Beer Release – Smuttynose Short Batch #7, Redux: Strawberry Short Weiss
Yesterday, during the heat wave, I ventured over to the Smuttynose brewery for the release of the Strawberry Short Weiss — a light, refreshing Berliner Weisse.
I arrived at the brewery approximately at 5:45 to a full parking lot and a line outside the garage door. There was some excitement in the air, but it was nearly squashed by the oppressive heat.
Smuttynose fans were invited to the brewery between 5pm and 7pm to sample the new release and purchase bottles to take home. Bottles were priced $15 each, with a four bottle limit.
While we were waiting to purchase the bottles, we got a chance to sample the Strawberry Short Weiss. Smuttynose describes the beer as “lightly tart, refreshing and incredibly drinkable.” I fully agree! The lingering tartness was unexpected, but appreciated. Paired with fresh strawberries, it was a perfect beer for this hot afternoon.
- Starting Extract: 8 Degrees Plato
- Finishing Extract: 1 Degrees Plato
- 5 IBU 3.7% ABV
- Malts: North American 2-Row, Wheat
- Hops: Saaz (for both First Wort and Whirlpool additions)
- Yeast: WLP-300 Hefeweizen Ale
- Other Ingredients: Natural Strawberry Puree, Lactobacillus
- Batch Size: 27 barrels (30 cases of 750 ml bottles, 121 5.2 gallon kegs)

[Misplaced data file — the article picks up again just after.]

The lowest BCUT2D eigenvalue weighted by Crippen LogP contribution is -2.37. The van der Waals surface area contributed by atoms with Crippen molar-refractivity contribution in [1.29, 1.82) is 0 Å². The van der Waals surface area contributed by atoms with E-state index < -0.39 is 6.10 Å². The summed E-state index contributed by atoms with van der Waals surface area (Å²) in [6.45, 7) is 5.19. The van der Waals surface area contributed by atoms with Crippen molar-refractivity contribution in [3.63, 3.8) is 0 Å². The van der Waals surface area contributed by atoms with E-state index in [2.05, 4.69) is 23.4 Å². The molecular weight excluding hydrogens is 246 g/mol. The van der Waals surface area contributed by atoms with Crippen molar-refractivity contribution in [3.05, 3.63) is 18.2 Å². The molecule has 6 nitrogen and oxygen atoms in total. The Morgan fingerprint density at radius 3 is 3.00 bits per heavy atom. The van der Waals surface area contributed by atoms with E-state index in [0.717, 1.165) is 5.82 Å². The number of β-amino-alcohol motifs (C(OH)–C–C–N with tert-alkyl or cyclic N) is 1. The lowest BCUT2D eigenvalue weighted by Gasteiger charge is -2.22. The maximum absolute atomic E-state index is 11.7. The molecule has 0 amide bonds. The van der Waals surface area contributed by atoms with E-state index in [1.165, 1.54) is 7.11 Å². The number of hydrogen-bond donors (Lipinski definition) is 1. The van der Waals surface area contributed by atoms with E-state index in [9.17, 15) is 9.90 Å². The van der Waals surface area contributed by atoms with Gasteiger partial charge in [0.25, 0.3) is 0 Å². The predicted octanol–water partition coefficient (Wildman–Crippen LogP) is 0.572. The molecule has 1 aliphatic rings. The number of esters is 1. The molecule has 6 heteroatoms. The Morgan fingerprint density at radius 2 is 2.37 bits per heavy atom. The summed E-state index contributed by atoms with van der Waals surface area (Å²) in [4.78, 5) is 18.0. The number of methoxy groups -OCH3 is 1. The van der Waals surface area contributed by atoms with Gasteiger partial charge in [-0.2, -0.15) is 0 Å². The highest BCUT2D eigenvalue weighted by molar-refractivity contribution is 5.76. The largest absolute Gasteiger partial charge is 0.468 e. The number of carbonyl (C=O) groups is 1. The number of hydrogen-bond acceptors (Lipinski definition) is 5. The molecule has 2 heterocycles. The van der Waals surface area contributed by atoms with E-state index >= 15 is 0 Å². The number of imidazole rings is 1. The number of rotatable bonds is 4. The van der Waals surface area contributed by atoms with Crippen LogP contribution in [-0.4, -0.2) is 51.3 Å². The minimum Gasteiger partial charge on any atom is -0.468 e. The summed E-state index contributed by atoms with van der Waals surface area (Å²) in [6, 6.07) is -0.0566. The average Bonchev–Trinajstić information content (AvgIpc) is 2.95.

I am not sure how many bottles were purchased, but their stock seemed low when 7:00 rolled around. What was not sold yesterday will be sold today, during the brewery tour hours….. (while supplies last). If you get a chance to try it, please let us know what you think.
More about Berliner Weisse (from Smuttynose):
As the name implies, this style is indigenous to the German capitol and serves as a sharp contrast to traditional Bavarian weizen beers. Traditional Berliner Weisse are highly carbonated, served in special wide-mouthed, bowl-shaped glasses and are packaged without flavoring. The beer’s light body and tart flavors are the result of a partial lactic fermentation. The lactobacilli consume a portion of the wort sugars, creating lactic acid. This accounts for the tartness and lightness of body, since the bacteria can consume sugars that brewers yeast can’t. We’ve chosen to add strawberries to our beer as a nod to the Berliner custom of offering a shot (mit Schuss) of either raspberry or woodruff syrup to the glass of beer.
So, why are we calling this a redux?
Our first Berliner Weiss was brewed in the winter of 2008 just as the “ice storm of the century” glazed a very large portion of the Northeast. New Hampshire was hit particularly hard, with 400,000 customers losing power, including Smuttynose. Our plan for the beer was to divide the batch in two, a small lactic fermentation and a large, traditional yeast fermentation that would then be blended back together. Thanks to poor timing, we lost power right as the yeast batch was at the peak of fermentation, causing a massive temperature spike which filled the beer with headache-inducing fusel alcohols. The large yeast portion had to be dumped, leaving only seven or so barrels of bacterial ferment. Running a clever bootleg, our brewers added a healthy slug of ale yeast to complete the fermentation while bags and bags of organic strawberries followed a few weeks later. The batch was kegged off and distributed with little fanfare.
When our packaging manager asked about revisiting this for his wedding beer (Congratulations, Chris and Emily!), everyone who remembered the first batch got really excited. We hope you’ll get to try it and see why.